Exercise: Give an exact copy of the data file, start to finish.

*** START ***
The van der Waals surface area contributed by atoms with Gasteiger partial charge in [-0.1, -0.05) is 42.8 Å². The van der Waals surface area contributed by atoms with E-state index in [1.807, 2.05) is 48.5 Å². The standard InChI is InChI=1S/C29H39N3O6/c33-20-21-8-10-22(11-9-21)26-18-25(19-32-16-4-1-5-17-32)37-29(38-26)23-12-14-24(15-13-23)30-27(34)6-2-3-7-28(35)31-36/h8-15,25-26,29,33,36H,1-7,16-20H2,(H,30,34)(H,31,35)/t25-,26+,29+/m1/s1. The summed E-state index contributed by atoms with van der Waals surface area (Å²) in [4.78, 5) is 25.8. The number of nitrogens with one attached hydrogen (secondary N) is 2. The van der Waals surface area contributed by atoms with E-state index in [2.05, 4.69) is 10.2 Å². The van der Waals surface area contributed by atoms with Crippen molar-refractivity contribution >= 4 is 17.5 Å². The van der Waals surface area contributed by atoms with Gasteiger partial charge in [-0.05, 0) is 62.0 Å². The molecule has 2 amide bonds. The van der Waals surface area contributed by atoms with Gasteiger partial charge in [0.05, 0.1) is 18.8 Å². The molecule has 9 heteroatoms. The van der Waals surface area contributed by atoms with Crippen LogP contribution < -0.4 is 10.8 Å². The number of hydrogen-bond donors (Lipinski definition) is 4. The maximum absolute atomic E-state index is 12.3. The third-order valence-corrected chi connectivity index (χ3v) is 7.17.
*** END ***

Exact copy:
The van der Waals surface area contributed by atoms with Gasteiger partial charge in [-0.1, -0.05) is 42.8 Å². The van der Waals surface area contributed by atoms with E-state index in [1.807, 2.05) is 48.5 Å². The standard InChI is InChI=1S/C29H39N3O6/c33-20-21-8-10-22(11-9-21)26-18-25(19-32-16-4-1-5-17-32)37-29(38-26)23-12-14-24(15-13-23)30-27(34)6-2-3-7-28(35)31-36/h8-15,25-26,29,33,36H,1-7,16-20H2,(H,30,34)(H,31,35)/t25-,26+,29+/m1/s1. The summed E-state index contributed by atoms with van der Waals surface area (Å²) in [4.78, 5) is 25.8. The number of nitrogens with one attached hydrogen (secondary N) is 2. The van der Waals surface area contributed by atoms with E-state index in [2.05, 4.69) is 10.2 Å². The van der Waals surface area contributed by atoms with Crippen molar-refractivity contribution >= 4 is 17.5 Å². The van der Waals surface area contributed by atoms with Gasteiger partial charge in [-0.05, 0) is 62.0 Å². The molecule has 2 amide bonds. The van der Waals surface area contributed by atoms with Gasteiger partial charge in [0.05, 0.1) is 18.8 Å². The molecule has 9 heteroatoms. The van der Waals surface area contributed by atoms with Crippen LogP contribution < -0.4 is 10.8 Å². The number of hydrogen-bond donors (Lipinski definition) is 4. The maximum absolute atomic E-state index is 12.3. The third-order valence-corrected chi connectivity index (χ3v) is 7.17.